How can I use other people's copyrighted stuff?
Permissions and Licensing
The most straightforward way to use someone else's work is to get their permission. In some cases, if it is an individual and they are relatively friendly, it may be as easy as asking the creator if you can use it. However:
- Not everyone responds to their email
- Not everyone who distributes something turns out to be the legal copyright owner
- Publishers and employers often like to get money in exchange for permissions. This can be expensive and burdensome.
But wait, you say, I've been using copyrighted stuff all my academic life, and the Copyright Police (tm) never came after me!
Partly that's because of the Fair Use limitations on exclusive rights, without which it'd be really hard to have an academic discussion.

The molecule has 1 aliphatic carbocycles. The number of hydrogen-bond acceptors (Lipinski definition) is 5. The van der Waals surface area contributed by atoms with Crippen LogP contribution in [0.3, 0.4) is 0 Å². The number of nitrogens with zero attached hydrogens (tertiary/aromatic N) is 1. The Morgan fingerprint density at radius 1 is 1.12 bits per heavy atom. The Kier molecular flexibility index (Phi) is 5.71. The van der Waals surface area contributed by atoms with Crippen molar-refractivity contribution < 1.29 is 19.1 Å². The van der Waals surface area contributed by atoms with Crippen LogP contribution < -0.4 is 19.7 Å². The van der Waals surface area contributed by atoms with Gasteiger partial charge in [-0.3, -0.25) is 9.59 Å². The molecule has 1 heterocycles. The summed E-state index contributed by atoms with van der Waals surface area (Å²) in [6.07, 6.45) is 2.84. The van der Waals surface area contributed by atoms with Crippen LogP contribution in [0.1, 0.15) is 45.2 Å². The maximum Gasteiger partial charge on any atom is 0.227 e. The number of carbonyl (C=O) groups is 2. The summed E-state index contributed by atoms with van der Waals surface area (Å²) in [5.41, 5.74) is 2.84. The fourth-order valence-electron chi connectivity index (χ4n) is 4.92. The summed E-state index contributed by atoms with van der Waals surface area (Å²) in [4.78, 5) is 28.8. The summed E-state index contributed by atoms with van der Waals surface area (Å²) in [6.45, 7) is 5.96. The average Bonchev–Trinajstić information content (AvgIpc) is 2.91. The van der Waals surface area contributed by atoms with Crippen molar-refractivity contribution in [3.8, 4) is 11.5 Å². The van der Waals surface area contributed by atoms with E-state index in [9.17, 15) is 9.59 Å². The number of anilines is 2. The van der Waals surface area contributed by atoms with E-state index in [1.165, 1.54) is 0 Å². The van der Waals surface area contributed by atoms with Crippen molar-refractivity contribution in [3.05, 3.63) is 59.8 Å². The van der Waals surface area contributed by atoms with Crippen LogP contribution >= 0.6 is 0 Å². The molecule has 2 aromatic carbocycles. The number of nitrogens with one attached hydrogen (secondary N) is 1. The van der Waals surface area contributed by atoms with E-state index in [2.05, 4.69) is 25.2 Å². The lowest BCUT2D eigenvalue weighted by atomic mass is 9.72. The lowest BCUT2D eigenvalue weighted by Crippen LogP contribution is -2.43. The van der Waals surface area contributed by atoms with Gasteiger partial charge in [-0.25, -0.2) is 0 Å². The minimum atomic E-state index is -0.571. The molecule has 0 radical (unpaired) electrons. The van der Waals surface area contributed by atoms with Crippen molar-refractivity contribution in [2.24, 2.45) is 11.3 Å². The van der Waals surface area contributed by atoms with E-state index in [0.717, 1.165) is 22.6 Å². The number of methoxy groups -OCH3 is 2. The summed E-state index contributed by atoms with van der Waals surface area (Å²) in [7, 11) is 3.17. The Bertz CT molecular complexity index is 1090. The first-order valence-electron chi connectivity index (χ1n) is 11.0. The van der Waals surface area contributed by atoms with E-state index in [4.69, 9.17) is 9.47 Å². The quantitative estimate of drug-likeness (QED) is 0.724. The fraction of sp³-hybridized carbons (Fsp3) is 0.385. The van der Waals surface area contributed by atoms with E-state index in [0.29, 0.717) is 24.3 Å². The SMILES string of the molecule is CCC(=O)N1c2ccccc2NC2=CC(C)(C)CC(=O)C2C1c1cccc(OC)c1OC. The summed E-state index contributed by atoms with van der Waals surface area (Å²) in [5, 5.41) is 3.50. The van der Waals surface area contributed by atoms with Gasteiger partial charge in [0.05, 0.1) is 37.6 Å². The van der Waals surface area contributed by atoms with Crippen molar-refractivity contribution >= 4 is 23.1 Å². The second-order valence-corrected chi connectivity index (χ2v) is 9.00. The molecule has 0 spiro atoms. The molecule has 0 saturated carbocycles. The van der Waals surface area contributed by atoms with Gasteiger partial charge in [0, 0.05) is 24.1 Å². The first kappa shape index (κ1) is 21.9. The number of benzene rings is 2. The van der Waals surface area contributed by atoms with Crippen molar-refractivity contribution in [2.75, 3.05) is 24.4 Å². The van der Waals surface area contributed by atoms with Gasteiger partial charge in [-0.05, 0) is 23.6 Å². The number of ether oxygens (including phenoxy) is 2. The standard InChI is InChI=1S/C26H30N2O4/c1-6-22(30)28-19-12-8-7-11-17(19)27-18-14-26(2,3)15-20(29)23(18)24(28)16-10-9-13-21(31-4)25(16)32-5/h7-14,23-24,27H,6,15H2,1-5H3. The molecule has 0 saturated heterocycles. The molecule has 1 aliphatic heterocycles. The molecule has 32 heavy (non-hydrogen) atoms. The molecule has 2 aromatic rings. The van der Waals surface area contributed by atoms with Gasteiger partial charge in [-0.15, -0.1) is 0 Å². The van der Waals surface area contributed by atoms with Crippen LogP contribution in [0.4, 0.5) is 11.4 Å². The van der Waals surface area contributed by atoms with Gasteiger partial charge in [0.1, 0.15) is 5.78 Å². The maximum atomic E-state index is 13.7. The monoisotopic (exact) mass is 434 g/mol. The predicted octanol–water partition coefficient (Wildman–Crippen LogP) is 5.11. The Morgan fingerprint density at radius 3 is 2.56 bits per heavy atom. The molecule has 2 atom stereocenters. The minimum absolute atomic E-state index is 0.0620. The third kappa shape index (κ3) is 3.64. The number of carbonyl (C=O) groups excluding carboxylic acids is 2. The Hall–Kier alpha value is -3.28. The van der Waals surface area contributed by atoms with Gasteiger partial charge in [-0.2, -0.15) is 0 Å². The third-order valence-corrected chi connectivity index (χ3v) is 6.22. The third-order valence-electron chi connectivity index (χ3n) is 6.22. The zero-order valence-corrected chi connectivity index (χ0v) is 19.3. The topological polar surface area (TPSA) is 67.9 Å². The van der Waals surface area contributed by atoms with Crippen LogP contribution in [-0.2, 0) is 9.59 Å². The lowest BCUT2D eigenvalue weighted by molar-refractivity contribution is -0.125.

In other words, depending on
- what you're using it for and whether you're getting money
- what kind of work you're using
- how much of the work you're using
- how much the owner stands to lose or gain by your use of the work.
Unfortunately, this four factor test doesn't yield a hard and fast rule as to when something is fair use and when it's not.
Which is why it's usually ok to reproduce multiple paragraphs from a literary work in your paper, but not ok to scan an entire book for your class so they don't have to buy it. Copyright owners, publishers, academics, creators, rights organizations and lawyers are spending a lot of time, especially nowadays, arguing over what constitutes fair use and what is infringement.
There are some guidelines and rules of thumb, but none of them have any explicit legal standing.
Alternatives to standard copyright
So, how can you avoid finding yourself (and Drew) in a legal wrangle over whether your use is fair?